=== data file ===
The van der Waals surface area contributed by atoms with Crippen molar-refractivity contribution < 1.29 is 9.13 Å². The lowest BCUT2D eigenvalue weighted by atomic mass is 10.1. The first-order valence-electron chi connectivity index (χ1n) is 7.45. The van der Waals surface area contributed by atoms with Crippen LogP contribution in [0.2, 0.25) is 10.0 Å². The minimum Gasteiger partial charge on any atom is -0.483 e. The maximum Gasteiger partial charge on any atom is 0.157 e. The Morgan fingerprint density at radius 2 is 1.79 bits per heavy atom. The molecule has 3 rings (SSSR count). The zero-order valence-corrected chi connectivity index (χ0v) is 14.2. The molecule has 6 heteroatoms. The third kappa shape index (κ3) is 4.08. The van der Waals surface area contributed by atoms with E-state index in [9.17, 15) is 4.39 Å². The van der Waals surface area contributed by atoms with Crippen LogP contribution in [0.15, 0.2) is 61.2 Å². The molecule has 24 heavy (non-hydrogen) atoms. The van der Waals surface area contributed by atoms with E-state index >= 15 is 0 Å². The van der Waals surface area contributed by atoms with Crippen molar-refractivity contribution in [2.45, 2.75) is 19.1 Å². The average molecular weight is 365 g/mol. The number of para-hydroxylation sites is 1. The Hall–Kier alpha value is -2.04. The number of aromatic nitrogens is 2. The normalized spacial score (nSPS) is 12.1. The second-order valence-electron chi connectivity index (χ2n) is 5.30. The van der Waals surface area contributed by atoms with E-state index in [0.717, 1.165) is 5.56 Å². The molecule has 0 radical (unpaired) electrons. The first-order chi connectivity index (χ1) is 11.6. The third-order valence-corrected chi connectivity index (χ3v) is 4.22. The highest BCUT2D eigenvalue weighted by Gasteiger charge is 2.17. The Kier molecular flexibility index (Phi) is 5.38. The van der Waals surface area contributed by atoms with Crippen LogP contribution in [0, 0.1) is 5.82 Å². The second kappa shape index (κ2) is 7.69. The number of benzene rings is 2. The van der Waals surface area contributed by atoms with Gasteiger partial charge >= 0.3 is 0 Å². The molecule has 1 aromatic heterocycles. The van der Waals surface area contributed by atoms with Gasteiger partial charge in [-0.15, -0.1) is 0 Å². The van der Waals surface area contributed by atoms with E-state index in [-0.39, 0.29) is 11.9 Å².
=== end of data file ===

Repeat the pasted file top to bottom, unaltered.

The van der Waals surface area contributed by atoms with Crippen molar-refractivity contribution < 1.29 is 9.13 Å². The lowest BCUT2D eigenvalue weighted by atomic mass is 10.1. The first-order valence-electron chi connectivity index (χ1n) is 7.45. The van der Waals surface area contributed by atoms with Crippen LogP contribution in [0.2, 0.25) is 10.0 Å². The minimum Gasteiger partial charge on any atom is -0.483 e. The maximum Gasteiger partial charge on any atom is 0.157 e. The Morgan fingerprint density at radius 2 is 1.79 bits per heavy atom. The molecule has 3 rings (SSSR count). The zero-order valence-corrected chi connectivity index (χ0v) is 14.2. The molecule has 6 heteroatoms. The third kappa shape index (κ3) is 4.08. The van der Waals surface area contributed by atoms with E-state index in [9.17, 15) is 4.39 Å². The van der Waals surface area contributed by atoms with Crippen LogP contribution in [0.15, 0.2) is 61.2 Å². The molecule has 24 heavy (non-hydrogen) atoms. The van der Waals surface area contributed by atoms with E-state index >= 15 is 0 Å². The van der Waals surface area contributed by atoms with Crippen molar-refractivity contribution in [2.45, 2.75) is 19.1 Å². The average molecular weight is 365 g/mol. The number of para-hydroxylation sites is 1. The Hall–Kier alpha value is -2.04. The number of aromatic nitrogens is 2. The normalized spacial score (nSPS) is 12.1. The second-order valence-electron chi connectivity index (χ2n) is 5.30. The van der Waals surface area contributed by atoms with E-state index in [0.717, 1.165) is 5.56 Å². The molecule has 0 radical (unpaired) electrons. The first-order chi connectivity index (χ1) is 11.6. The third-order valence-corrected chi connectivity index (χ3v) is 4.22. The highest BCUT2D eigenvalue weighted by Gasteiger charge is 2.17. The Kier molecular flexibility index (Phi) is 5.38. The van der Waals surface area contributed by atoms with Crippen LogP contribution in [0, 0.1) is 5.82 Å². The second kappa shape index (κ2) is 7.69. The number of benzene rings is 2. The van der Waals surface area contributed by atoms with Gasteiger partial charge >= 0.3 is 0 Å². The molecule has 1 aromatic heterocycles. The van der Waals surface area contributed by atoms with Gasteiger partial charge in [-0.15, -0.1) is 0 Å². The van der Waals surface area contributed by atoms with E-state index in [-0.39, 0.29) is 11.9 Å².